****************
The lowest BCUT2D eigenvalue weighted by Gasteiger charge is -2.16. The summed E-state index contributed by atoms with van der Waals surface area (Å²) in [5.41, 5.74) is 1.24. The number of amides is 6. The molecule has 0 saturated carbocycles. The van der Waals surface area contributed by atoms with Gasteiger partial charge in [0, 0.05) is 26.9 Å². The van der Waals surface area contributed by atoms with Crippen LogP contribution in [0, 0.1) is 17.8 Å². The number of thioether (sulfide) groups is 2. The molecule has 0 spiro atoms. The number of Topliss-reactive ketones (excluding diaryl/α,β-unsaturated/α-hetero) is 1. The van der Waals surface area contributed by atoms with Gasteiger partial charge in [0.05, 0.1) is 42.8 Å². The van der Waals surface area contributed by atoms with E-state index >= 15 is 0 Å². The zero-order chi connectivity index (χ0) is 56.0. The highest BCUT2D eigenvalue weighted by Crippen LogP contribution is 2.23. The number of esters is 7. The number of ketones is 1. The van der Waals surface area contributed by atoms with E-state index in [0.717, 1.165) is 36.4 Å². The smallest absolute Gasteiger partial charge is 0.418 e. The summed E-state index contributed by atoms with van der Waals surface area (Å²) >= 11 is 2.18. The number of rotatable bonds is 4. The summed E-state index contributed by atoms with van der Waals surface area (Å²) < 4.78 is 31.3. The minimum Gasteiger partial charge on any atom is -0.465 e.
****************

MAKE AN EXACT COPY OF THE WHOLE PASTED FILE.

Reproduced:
The lowest BCUT2D eigenvalue weighted by Gasteiger charge is -2.16. The summed E-state index contributed by atoms with van der Waals surface area (Å²) in [5.41, 5.74) is 1.24. The number of amides is 6. The molecule has 0 saturated carbocycles. The van der Waals surface area contributed by atoms with Gasteiger partial charge in [0, 0.05) is 26.9 Å². The van der Waals surface area contributed by atoms with Crippen LogP contribution in [0, 0.1) is 17.8 Å². The number of thioether (sulfide) groups is 2. The molecule has 0 spiro atoms. The number of Topliss-reactive ketones (excluding diaryl/α,β-unsaturated/α-hetero) is 1. The van der Waals surface area contributed by atoms with Gasteiger partial charge in [0.05, 0.1) is 42.8 Å². The van der Waals surface area contributed by atoms with E-state index >= 15 is 0 Å². The zero-order chi connectivity index (χ0) is 56.0. The highest BCUT2D eigenvalue weighted by Crippen LogP contribution is 2.23. The number of esters is 7. The number of ketones is 1. The van der Waals surface area contributed by atoms with E-state index in [0.717, 1.165) is 36.4 Å². The smallest absolute Gasteiger partial charge is 0.418 e. The summed E-state index contributed by atoms with van der Waals surface area (Å²) >= 11 is 2.18. The number of rotatable bonds is 4. The summed E-state index contributed by atoms with van der Waals surface area (Å²) < 4.78 is 31.3. The minimum Gasteiger partial charge on any atom is -0.465 e.